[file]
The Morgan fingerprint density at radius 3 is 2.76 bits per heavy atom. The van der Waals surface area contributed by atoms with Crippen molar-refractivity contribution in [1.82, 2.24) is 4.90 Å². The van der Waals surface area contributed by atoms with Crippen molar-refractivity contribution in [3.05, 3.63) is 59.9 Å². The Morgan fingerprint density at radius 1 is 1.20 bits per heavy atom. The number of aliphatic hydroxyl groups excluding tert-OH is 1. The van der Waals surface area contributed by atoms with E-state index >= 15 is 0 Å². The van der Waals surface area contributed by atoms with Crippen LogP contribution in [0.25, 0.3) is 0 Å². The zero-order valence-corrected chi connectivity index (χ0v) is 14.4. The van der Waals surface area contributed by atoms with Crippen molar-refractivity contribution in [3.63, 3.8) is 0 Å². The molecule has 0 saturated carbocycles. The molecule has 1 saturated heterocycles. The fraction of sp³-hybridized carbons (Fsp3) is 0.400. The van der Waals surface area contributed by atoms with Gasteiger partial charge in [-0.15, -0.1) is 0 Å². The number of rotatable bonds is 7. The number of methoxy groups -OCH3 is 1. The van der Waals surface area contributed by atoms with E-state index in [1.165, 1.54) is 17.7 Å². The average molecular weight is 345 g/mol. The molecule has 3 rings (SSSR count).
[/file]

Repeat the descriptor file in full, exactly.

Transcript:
The Morgan fingerprint density at radius 3 is 2.76 bits per heavy atom. The van der Waals surface area contributed by atoms with Crippen molar-refractivity contribution in [1.82, 2.24) is 4.90 Å². The van der Waals surface area contributed by atoms with Crippen molar-refractivity contribution in [3.05, 3.63) is 59.9 Å². The Morgan fingerprint density at radius 1 is 1.20 bits per heavy atom. The number of aliphatic hydroxyl groups excluding tert-OH is 1. The van der Waals surface area contributed by atoms with E-state index >= 15 is 0 Å². The van der Waals surface area contributed by atoms with Crippen LogP contribution in [0.25, 0.3) is 0 Å². The zero-order valence-corrected chi connectivity index (χ0v) is 14.4. The van der Waals surface area contributed by atoms with Crippen molar-refractivity contribution in [3.63, 3.8) is 0 Å². The molecule has 0 saturated carbocycles. The molecule has 1 saturated heterocycles. The fraction of sp³-hybridized carbons (Fsp3) is 0.400. The van der Waals surface area contributed by atoms with Gasteiger partial charge in [-0.15, -0.1) is 0 Å². The number of rotatable bonds is 7. The number of methoxy groups -OCH3 is 1. The van der Waals surface area contributed by atoms with E-state index in [1.165, 1.54) is 17.7 Å². The average molecular weight is 345 g/mol. The molecule has 3 rings (SSSR count).